Even if these families or RMS LP reduce their level of ownership of Class B common stock below the level necessary to maintain a majority of the voting power, specific provisions of Ohio law and our Amended Articles of Incorporation may have the effect of discouraging a third party from making a proposal to acquire us or delaying or preventing a change in control or management of Forest City without the approval of these families or RMS LP.

RMS Investment Corp. Provides Property Management and Leasing Services to Us and Is Controlled By Some of Our Affiliates

We paid approximately $230,000 and $229,000 as total compensation during the years ended January 31, 2012 and 2011, respectively, to RMS Investment Corp. for property management and leasing services. RMS Investment Corp. is controlled by members of the Ratner, Miller and Shafran families, some of whom are our directors and executive officers.

RMS Investment Corp. manages and provides leasing services to our Cleveland-area specialty retail center, Golden Gate, which has 361,000 square feet. The current rate of compensation for this management service is 4% of all rental income, plus a leasing fee of generally 3% to 4% of rental income of all new or renewed leases. Management believes these fees are comparable to those other management companies would charge to non-affiliated third parties.

Our Directors and Executive Officers May Have Interests in Competing Properties, and We Do Not Have Non-Compete Agreements with Certain of Our Directors and Executive Officers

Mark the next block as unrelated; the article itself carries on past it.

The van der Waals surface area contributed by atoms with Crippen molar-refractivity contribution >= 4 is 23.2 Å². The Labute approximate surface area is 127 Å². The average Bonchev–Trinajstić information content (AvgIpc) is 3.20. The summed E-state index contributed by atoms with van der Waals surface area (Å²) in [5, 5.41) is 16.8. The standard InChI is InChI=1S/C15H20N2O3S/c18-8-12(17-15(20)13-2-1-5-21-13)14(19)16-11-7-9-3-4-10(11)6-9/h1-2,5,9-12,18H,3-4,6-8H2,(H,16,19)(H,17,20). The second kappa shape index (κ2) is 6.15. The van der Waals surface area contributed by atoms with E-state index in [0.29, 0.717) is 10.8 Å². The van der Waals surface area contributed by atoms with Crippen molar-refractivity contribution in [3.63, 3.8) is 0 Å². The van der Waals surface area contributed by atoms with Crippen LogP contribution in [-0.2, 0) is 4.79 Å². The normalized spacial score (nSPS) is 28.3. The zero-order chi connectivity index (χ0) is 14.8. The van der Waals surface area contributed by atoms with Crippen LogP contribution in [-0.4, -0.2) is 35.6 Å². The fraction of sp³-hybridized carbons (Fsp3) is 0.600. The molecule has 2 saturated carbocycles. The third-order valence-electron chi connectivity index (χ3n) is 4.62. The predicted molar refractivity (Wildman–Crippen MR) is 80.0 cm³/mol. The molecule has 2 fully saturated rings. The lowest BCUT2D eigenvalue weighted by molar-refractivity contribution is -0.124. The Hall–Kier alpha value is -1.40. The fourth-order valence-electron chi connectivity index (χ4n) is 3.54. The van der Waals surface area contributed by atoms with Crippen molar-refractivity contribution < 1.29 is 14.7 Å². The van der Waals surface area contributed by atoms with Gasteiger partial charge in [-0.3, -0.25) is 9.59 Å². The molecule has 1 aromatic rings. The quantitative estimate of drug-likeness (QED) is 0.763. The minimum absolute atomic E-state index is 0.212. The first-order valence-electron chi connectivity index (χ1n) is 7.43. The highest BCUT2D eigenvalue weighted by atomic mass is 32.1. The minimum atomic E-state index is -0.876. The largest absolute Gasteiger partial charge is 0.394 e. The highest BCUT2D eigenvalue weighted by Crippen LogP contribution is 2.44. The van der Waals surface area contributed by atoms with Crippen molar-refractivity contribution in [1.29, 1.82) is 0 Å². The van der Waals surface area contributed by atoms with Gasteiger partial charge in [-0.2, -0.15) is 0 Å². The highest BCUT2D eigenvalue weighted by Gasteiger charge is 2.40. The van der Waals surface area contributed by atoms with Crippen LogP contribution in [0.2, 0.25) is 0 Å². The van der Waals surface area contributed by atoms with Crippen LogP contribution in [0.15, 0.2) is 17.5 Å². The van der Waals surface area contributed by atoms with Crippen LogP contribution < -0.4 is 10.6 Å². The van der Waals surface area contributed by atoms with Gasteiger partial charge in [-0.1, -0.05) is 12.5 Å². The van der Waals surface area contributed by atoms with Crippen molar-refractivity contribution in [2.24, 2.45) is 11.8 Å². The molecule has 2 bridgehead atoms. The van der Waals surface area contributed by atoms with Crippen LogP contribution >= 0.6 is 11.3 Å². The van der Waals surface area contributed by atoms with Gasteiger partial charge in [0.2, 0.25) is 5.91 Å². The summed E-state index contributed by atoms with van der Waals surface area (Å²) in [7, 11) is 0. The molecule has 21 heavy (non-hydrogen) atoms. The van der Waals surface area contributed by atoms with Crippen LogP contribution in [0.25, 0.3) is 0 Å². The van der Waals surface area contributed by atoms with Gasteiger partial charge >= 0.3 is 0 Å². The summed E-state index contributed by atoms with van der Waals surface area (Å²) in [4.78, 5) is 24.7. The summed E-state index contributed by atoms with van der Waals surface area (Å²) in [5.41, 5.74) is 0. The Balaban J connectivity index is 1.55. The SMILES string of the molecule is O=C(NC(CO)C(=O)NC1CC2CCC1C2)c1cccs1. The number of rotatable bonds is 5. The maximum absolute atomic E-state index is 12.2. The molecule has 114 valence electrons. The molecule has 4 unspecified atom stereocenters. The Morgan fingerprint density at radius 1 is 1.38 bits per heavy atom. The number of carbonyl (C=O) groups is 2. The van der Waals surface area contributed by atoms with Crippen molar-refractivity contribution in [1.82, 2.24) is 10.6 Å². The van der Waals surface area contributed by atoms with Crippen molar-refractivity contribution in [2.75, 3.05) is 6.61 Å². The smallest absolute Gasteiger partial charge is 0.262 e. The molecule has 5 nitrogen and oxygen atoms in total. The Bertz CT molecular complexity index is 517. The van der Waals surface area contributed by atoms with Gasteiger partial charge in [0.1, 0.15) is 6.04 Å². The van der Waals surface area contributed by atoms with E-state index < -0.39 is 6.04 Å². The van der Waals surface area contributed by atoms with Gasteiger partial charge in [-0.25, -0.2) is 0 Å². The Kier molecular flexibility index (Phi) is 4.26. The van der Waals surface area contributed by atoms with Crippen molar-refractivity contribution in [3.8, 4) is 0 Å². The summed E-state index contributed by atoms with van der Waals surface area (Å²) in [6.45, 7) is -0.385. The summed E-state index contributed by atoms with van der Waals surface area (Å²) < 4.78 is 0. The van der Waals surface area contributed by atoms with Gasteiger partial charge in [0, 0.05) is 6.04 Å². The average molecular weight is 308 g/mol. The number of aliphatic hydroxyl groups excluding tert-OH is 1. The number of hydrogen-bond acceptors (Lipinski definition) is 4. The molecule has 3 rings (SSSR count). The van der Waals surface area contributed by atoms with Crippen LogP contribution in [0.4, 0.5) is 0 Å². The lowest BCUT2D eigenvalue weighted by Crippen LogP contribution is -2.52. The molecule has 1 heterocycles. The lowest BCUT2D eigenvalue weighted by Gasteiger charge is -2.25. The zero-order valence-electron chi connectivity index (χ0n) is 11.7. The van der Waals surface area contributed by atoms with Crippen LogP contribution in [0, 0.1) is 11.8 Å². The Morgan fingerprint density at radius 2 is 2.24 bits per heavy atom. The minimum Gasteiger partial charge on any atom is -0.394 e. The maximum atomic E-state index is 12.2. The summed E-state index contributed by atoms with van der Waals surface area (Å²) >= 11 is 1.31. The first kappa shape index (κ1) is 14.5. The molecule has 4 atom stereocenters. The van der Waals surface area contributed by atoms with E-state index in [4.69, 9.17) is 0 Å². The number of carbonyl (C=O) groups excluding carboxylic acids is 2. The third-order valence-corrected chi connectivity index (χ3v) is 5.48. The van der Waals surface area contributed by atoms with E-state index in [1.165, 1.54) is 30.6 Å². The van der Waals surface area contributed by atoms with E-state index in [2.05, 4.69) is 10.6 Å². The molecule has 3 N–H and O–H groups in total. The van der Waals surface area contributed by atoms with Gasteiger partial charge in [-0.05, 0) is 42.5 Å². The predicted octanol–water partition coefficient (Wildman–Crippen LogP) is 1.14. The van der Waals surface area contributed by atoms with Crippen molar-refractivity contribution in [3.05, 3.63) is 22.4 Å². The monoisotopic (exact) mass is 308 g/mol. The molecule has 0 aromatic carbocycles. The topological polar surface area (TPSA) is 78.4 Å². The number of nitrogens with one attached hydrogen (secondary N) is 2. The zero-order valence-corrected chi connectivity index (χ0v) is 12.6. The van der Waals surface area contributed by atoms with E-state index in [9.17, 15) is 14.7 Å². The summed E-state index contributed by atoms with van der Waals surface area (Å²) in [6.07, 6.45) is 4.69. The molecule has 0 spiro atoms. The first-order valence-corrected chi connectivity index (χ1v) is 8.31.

Under our current policy, no director or executive officer, including any member of the Ratner, Miller and Shafran families, is allowed to invest in a competing real estate opportunity without first obtaining the approval of the Audit Committee of our Board of Directors. We do not have non-compete agreements with any director or executive officer, other than Charles Ratner, James Ratner, Ronald Ratner, Bruce Ratner, David LaRue and Robert O’Brien. Upon leaving Forest City, any other director, officer or employee could compete with us. Notwithstanding our policy, we permit our principal shareholders who are officers and employees to develop, expand, operate or sell, independent of our business, certain commercial, industrial and residential properties that they owned prior to the implementation of our policy. As a result of their ownership of these properties, a conflict of interest may arise between them and Forest City, which may not be resolved in our favor. The conflict may involve the development or expansion of properties that may compete with our properties and the solicitation of tenants to lease these properties.

We are Subject to Recapture Risks Associated with Sale of Tax Credits

As part of our financing strategy, we have financed several real estate projects through limited partnerships with investment partners. The investment partner, typically a large, sophisticated institution or corporate investor, invests cash in exchange for a limited partnership interest and special allocations of expenses and the majority of tax losses and credits associated with the project. These partnerships typically require us to indemnify, on an after-tax or “grossed up” basis, the investment partner against the failure to receive or the loss of allocated tax credits and tax losses.